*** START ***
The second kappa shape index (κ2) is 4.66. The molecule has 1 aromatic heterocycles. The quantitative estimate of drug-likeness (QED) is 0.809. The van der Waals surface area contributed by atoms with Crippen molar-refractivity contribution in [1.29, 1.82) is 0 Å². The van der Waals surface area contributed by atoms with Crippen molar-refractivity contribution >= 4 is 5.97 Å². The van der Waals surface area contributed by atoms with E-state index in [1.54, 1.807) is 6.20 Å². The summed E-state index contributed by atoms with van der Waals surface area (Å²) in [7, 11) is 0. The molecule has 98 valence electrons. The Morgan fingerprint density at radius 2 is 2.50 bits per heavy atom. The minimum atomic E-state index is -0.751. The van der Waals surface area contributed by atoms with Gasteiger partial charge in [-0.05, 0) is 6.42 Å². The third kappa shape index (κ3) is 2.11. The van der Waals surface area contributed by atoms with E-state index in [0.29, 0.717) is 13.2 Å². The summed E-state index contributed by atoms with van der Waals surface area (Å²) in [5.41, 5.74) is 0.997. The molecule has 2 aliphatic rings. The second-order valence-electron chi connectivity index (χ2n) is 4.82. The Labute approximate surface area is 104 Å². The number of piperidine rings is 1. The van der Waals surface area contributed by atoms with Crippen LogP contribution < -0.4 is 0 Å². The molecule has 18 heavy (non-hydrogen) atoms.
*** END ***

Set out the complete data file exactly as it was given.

The second kappa shape index (κ2) is 4.66. The molecule has 1 aromatic heterocycles. The quantitative estimate of drug-likeness (QED) is 0.809. The van der Waals surface area contributed by atoms with Crippen molar-refractivity contribution in [1.29, 1.82) is 0 Å². The van der Waals surface area contributed by atoms with Crippen molar-refractivity contribution >= 4 is 5.97 Å². The van der Waals surface area contributed by atoms with E-state index in [1.54, 1.807) is 6.20 Å². The summed E-state index contributed by atoms with van der Waals surface area (Å²) in [7, 11) is 0. The molecule has 98 valence electrons. The Morgan fingerprint density at radius 2 is 2.50 bits per heavy atom. The minimum atomic E-state index is -0.751. The van der Waals surface area contributed by atoms with Gasteiger partial charge in [-0.05, 0) is 6.42 Å². The third kappa shape index (κ3) is 2.11. The van der Waals surface area contributed by atoms with E-state index in [0.29, 0.717) is 13.2 Å². The summed E-state index contributed by atoms with van der Waals surface area (Å²) in [5.41, 5.74) is 0.997. The molecule has 2 aliphatic rings. The second-order valence-electron chi connectivity index (χ2n) is 4.82. The Labute approximate surface area is 104 Å². The number of piperidine rings is 1. The van der Waals surface area contributed by atoms with Crippen LogP contribution < -0.4 is 0 Å². The molecule has 18 heavy (non-hydrogen) atoms.